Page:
My name is Jared “Schoolboy” Manninen, and I’ve hiked thousands of miles and have spent many days and nights outdoors.
I’m a former Appalachian Trail thru-hiker (1999, southbound) and Tahoe Rim Trail thru-hiker (2014). I’ve hiked short sections of the PCT/JMT in the Southern Sierra. One 60-mile section hike featured a day hike up Mount Whitney (2012).
Another memorable (for all the wrong reasons!) trip that comes to mind is a failed attempt at hiking a modified version of the Tahoe Yosemite Trail. I bailed after 60 miles due to inclement weather and not being prepared to deal with it.
In 2019, I finally got around to becoming officially certified as a Wilderness First Responder. And, I’m currently enrolled in a Wilderness Naturalist Certificate program at Lake Tahoe Community College.
For three years, I worked at a South Lake Tahoe backpacking store called Lake of the Sky Outfitters. At the small gear shop we provided integral support to Pacific Crest Trail and Tahoe Rim Trail hikers.
Since 2014, I’ve also worked at a popular cross-country ski area on the north side of Lake Tahoe.
I currently rotate between the cross-country ski center and a historic, family-run summer resort near my home in South Lake Tahoe.
Between those two seasonal jobs and all of the other hi-jinks I find myself in, I’ve mostly been committing to completing day hikes and posting the information here on Tahoe Trail Guide.
In addition to my outdoor adventures, I’ve served in the US Marine Corps (1992-1996) and Army National Guard (1997-2000).
I earned a BA in communications in 1999 from Michigan Technological University and an AA in business in 2014 from Lake Tahoe Community College.
I was a professional massage therapist for over five years and a coach counselor to at-risk youth for three years.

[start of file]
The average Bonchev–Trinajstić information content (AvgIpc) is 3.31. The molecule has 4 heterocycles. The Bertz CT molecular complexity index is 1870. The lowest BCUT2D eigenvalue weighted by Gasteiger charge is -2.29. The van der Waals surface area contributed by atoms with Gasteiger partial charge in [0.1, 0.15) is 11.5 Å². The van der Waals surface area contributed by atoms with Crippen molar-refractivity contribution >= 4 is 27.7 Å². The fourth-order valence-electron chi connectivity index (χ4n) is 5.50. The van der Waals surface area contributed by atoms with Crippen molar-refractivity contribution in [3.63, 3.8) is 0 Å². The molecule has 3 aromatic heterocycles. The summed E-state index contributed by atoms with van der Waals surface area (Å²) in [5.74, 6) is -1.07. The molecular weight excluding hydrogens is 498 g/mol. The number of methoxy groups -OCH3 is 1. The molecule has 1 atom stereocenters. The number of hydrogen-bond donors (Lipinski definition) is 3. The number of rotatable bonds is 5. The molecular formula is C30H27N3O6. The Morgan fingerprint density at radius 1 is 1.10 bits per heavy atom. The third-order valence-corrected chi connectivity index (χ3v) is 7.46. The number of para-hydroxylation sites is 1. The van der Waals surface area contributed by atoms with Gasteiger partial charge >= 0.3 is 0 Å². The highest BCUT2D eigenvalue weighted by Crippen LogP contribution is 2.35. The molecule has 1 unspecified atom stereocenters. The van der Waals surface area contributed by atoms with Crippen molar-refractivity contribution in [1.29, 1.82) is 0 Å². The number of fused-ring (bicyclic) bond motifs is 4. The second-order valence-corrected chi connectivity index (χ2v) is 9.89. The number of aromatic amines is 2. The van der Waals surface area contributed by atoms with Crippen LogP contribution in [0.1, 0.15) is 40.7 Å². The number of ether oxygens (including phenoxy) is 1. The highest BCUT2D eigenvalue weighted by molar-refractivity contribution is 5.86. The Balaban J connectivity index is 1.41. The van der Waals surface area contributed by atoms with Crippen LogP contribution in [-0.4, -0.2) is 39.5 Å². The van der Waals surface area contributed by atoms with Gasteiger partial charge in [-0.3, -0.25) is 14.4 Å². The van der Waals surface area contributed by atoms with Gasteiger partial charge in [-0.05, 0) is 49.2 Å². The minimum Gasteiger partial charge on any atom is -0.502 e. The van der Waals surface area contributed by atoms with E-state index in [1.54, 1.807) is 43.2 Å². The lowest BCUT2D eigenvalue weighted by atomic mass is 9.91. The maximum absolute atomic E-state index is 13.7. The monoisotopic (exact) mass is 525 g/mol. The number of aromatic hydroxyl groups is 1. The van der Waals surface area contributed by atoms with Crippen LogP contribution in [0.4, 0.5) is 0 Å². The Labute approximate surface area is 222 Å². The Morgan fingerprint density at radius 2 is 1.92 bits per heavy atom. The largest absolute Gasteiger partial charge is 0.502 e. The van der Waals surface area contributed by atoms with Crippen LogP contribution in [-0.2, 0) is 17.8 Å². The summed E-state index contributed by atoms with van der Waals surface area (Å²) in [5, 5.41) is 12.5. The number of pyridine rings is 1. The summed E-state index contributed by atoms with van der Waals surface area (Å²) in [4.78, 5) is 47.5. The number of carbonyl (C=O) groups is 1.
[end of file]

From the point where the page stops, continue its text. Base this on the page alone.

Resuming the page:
In 2013, I earned a second degree black belt in the Japanese martial art of Aikido.
In the late nineties, while earning my bachelor’s degree, I discovered a hidden passion for art and I’ve been an artist and writer ever since.
In 2005, I moved to South Lake Tahoe, CA, and immediately fell in love with Lake Tahoe and the surrounding Sierra Nevada Mountains.
While thru-hiking the Tahoe Rim Trail my love deepened for the Lake Tahoe region. One reason is that I literally walked out my front door, hiked up to the Tahoe Rim Trail/Pacific Crest Trail trailhead on Echo Summit, then walked around the lake and back home. The journey took him 10 days, but the point is that I love being surrounded by pristine wilderness. It’s literally my backyard.
I was also amazed by the vast number of micro-climates around Lake Tahoe. Every few miles offered new terrain and flora and fauna to identify.
After spending a couple of years trying to determine how best to share my Tahoe Rim Trail experience and to encourage others to go out and have their own adventures, I decided to publish a coloring book. The book is titled Color the Tahoe Rim Trail and features 79 illustrations based on the photographs I took while hiking around the lake.
Prior to finishing the Tahoe Rim Trail coloring book, however, I had already delved into the world of self-publishing. In 2011, I had created an illustrated memoir based on the photos and journals I kept while thru-hiking the Appalachian Trail. This book is titled MEGA ’99: Adventures of an Appalachian Trail Thru-Hiker.
My experience working at Lake of the Sky Outfitters was one of the primary motivators behind him developing Tahoe Trail Guide.
Although working with the Pacific Crest Trail hikers was a blast. They were easy customers with which to help because they already had so much experience by the time they reached the store. Echo Summit, which leads to South Tahoe, is roughly at mile 1,050 on the Pacific Crest Trail. And, their needs were usually quite specific.
I discovered that recreational hikers and backpackers provided me with the most challenges. They had broader needs and lacked experience. Simply put, recreationalists don’t have the time on the trail to develop skills and knowledge. No surprise they wanted to visit the store!
Unfortunately, the store didn’t last and closed permanently in December of 2016. So, I needed another outlet to continue the conversation.
Like any Lake Tahoe-bound adventurer, I’ve performed my fair share of online searches for relevant information. Unfortunately, I’ve never found any sites that really met my needs. Some sites were OK, but most just left me scratching my head. I couldn’t help but wonder who the people were that published the information. Hence the impetus for me to create Tahoe Trail Guide.
Since I’m a one-person operation, I occasionally miss details and make mistakes. Contact me with any helpful feedback regarding the content and design of Tahoe Trail Guide.